By Naeisha Rose
With Mother’s Day coming up this weekend, some moms are beginning to celebrate their resiliency thanks to the guidance of HELP USA, a Manhattan-based nonprofit that aids individuals in transitional housing.
Domestic violence is the leading cause of women and families in shelters, and HELP USA has made it their priority to find people homes, all the while “preparing them for practical and emotional obstacles,” Program Director Dr. Hayley Carrington-Walton said.
Created in 1986 in Brooklyn, HELP USA has been reaching people throughout the country with representatives on the ground and via its hotline to help stem the prevalence of homelessness.
Through HELP USA, mothers in domestic violence situations get help with obtaining employment, managing finances, parenting tools, therapy for their kids, and post-counseling resources to help them stay on their journey to becoming independent.
“Women that have made it after domestic violence, we want to help them continue seeking strength and empowerment,” Carrington-Walton said.
One of the mothers to benefit from HELP USA was Isha Hemmans, 31, who has five children. Hemmans was in a two-year relationship that went from romantic to almost deadly.
“Initially, he was loving and caring,” Hemmans said of her ex-partner. Eventually, things got violent and she knew she had to leave.
“He threatened to kill me and when I went to the precinct, they knew he was gang-related, and the police officer said we are going to have to get you out of here,” Hemmans said.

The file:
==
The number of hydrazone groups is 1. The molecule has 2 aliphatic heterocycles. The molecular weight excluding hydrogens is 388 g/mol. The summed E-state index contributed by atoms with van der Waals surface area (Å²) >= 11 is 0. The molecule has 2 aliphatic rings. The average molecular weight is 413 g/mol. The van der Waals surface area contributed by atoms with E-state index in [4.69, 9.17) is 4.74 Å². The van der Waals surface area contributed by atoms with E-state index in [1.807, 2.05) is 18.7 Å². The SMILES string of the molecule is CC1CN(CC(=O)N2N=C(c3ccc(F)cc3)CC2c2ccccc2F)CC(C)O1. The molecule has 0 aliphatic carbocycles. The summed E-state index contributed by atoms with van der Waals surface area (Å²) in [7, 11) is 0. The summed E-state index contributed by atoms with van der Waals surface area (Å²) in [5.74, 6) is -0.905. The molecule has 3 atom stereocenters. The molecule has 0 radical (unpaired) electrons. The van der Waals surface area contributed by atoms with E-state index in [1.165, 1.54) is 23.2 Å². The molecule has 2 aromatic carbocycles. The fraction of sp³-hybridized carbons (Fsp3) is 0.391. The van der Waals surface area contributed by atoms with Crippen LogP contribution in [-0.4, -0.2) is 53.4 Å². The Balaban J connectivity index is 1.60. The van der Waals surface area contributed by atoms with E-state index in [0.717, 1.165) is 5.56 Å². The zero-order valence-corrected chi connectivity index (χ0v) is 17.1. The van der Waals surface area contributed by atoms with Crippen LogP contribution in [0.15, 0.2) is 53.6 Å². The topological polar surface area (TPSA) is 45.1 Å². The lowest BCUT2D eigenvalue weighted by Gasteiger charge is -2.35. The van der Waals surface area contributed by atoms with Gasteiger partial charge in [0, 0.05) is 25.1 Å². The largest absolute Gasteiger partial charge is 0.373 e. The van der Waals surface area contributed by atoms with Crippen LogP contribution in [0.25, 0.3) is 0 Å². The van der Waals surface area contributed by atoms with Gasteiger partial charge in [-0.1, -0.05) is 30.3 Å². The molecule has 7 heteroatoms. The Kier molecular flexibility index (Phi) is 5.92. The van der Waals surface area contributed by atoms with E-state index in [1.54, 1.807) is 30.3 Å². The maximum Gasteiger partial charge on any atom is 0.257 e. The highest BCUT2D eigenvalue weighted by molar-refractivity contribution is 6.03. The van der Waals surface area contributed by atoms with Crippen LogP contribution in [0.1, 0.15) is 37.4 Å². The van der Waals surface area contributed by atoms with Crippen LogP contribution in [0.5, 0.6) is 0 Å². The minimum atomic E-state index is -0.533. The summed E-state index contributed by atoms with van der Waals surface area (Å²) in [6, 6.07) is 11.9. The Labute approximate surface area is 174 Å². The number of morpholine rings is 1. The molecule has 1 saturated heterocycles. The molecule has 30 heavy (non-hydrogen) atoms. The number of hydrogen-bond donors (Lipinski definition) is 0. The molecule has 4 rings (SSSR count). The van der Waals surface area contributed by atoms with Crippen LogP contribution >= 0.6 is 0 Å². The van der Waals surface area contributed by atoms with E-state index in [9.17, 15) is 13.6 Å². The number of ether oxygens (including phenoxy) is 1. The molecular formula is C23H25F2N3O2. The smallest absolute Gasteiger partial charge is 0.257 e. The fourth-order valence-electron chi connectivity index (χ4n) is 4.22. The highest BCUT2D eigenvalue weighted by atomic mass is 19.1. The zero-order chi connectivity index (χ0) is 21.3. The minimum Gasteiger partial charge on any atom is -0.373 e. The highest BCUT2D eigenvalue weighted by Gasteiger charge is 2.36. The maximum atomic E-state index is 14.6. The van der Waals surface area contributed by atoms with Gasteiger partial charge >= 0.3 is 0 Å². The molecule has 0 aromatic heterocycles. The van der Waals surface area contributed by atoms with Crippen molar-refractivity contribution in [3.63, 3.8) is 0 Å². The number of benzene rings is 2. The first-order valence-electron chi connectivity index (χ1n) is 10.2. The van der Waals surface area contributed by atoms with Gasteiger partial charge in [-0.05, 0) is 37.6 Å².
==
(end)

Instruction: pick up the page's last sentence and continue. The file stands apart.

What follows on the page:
Buying a bus ticket to Pennsylvania to help move Hemmans and her three children at the time was HELP USA.
After returning to New York in 2014, Hemmans reconnected with HELP USA and joined their post domestic violence program.
“We provide counseling and try to keep them linked to their community,” Carrington-Walton said.
Realizing that she had co-dependency issues and needed to work more on becoming independent, Hemmans called up a friend who told her about selling makeup for Avon and being her own boss. She now sells from her home in St. Albans.
“I’m just happy that there are people out there that are dedicated to helping women get out on their own feet and get moral support so that they can do better than their life before and that their life does matter,” Hemmans said.
Reach reporter Naeisha Rose by e-mail at nrose